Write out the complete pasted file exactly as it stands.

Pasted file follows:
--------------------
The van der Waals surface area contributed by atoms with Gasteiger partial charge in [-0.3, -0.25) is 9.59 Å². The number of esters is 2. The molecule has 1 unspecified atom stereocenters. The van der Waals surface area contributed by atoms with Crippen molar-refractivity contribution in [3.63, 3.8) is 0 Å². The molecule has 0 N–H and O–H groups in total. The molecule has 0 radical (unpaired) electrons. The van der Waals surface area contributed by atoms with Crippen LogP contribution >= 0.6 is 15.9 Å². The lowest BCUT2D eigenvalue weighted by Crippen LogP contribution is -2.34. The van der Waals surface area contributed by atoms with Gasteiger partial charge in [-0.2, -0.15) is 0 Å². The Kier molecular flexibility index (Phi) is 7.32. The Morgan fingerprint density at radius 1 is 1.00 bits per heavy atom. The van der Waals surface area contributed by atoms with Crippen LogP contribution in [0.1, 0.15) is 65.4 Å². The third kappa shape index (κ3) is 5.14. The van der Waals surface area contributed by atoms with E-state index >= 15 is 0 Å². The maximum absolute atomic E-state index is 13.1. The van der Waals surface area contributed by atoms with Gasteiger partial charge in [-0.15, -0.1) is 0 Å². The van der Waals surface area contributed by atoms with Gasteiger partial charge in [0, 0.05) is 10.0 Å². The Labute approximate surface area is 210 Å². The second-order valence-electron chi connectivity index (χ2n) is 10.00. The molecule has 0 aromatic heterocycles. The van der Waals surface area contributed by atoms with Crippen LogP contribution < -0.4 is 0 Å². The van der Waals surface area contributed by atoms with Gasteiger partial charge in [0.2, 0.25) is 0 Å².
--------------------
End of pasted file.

The van der Waals surface area contributed by atoms with Gasteiger partial charge in [-0.3, -0.25) is 9.59 Å². The number of esters is 2. The molecule has 1 unspecified atom stereocenters. The van der Waals surface area contributed by atoms with Crippen molar-refractivity contribution in [3.63, 3.8) is 0 Å². The molecule has 0 N–H and O–H groups in total. The molecule has 0 radical (unpaired) electrons. The van der Waals surface area contributed by atoms with Crippen LogP contribution >= 0.6 is 15.9 Å². The lowest BCUT2D eigenvalue weighted by Crippen LogP contribution is -2.34. The van der Waals surface area contributed by atoms with Gasteiger partial charge in [-0.2, -0.15) is 0 Å². The Kier molecular flexibility index (Phi) is 7.32. The Morgan fingerprint density at radius 1 is 1.00 bits per heavy atom. The van der Waals surface area contributed by atoms with Crippen LogP contribution in [0.1, 0.15) is 65.4 Å². The third kappa shape index (κ3) is 5.14. The van der Waals surface area contributed by atoms with E-state index >= 15 is 0 Å². The maximum absolute atomic E-state index is 13.1. The van der Waals surface area contributed by atoms with Gasteiger partial charge in [-0.15, -0.1) is 0 Å². The van der Waals surface area contributed by atoms with Gasteiger partial charge in [0, 0.05) is 10.0 Å². The Labute approximate surface area is 210 Å². The second-order valence-electron chi connectivity index (χ2n) is 10.00. The molecule has 0 aromatic heterocycles. The van der Waals surface area contributed by atoms with Crippen LogP contribution < -0.4 is 0 Å². The van der Waals surface area contributed by atoms with Gasteiger partial charge in [0.2, 0.25) is 0 Å².